Ghostly memorials to cyclists killed in road accidents are showing up in Boise, the latest city to see the grassroots homage to cyclists as a way to inspire change on the roadways, writes Patrick Orr of the Idaho Statesman today. The memorials, bikes painted white and attached to a light pole or fence near where the cyclist died, first showed up in St. Louis in 2003 as a memorial. Since then, there have been at least 233 ghost bike tributes placed in 87 cities worldwide, the vast majority memorials to cyclists who died in traffic accidents, according to a New York Web site that tracks the appearance of ghost bike memorials.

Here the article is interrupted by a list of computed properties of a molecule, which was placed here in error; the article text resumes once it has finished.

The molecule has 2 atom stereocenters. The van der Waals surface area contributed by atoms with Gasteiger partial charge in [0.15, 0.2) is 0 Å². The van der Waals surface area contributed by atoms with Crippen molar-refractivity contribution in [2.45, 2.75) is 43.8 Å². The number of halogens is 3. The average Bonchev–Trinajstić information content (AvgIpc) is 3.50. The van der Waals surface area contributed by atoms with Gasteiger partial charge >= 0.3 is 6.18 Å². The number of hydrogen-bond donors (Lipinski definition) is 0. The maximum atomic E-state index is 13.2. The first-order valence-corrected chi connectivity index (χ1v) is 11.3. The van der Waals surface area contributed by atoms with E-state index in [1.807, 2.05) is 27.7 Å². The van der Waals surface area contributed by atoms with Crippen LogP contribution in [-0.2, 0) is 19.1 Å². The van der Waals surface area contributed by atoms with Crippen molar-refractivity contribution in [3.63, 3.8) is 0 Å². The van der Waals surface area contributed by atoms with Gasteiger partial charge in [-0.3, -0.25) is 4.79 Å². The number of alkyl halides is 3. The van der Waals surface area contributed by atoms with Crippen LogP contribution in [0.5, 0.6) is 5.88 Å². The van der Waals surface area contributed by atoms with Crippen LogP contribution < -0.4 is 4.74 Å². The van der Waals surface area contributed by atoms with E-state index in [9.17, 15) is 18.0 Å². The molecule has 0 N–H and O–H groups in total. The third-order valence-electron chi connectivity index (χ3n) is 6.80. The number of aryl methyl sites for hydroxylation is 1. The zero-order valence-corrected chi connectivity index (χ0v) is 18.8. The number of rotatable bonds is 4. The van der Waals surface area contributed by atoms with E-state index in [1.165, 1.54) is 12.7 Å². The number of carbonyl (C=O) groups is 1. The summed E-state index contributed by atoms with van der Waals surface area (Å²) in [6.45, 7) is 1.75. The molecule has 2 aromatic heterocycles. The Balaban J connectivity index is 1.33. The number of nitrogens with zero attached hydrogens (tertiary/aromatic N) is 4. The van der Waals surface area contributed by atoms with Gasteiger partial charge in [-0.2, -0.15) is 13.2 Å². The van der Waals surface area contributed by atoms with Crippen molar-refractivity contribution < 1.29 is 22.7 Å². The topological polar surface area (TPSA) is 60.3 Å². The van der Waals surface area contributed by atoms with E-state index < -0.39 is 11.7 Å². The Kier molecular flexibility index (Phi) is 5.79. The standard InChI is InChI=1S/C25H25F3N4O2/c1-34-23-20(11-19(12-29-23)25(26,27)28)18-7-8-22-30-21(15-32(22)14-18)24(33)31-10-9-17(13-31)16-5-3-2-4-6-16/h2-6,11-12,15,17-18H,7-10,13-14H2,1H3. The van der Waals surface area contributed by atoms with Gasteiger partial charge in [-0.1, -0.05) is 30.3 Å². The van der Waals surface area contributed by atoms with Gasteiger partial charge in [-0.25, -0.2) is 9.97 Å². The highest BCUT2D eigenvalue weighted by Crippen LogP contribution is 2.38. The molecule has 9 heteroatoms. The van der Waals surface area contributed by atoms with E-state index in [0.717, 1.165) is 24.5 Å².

Robert Cahn was among the cyclists riding with Kevin Pavlis in Boise when Pavlis was hit and fatally injured June 11, Orr writes.
“First and foremost, it’s a memorial to Kevin, who was a husband, a father, and a friend,” said Cahn, who placed a white bike as a memorial. “The second thing is to memorialize the death of a cyclist and try to inspire change on our roadways, to make city streets safer for bikes. The third thing is to make a space for those who loved Kevin.”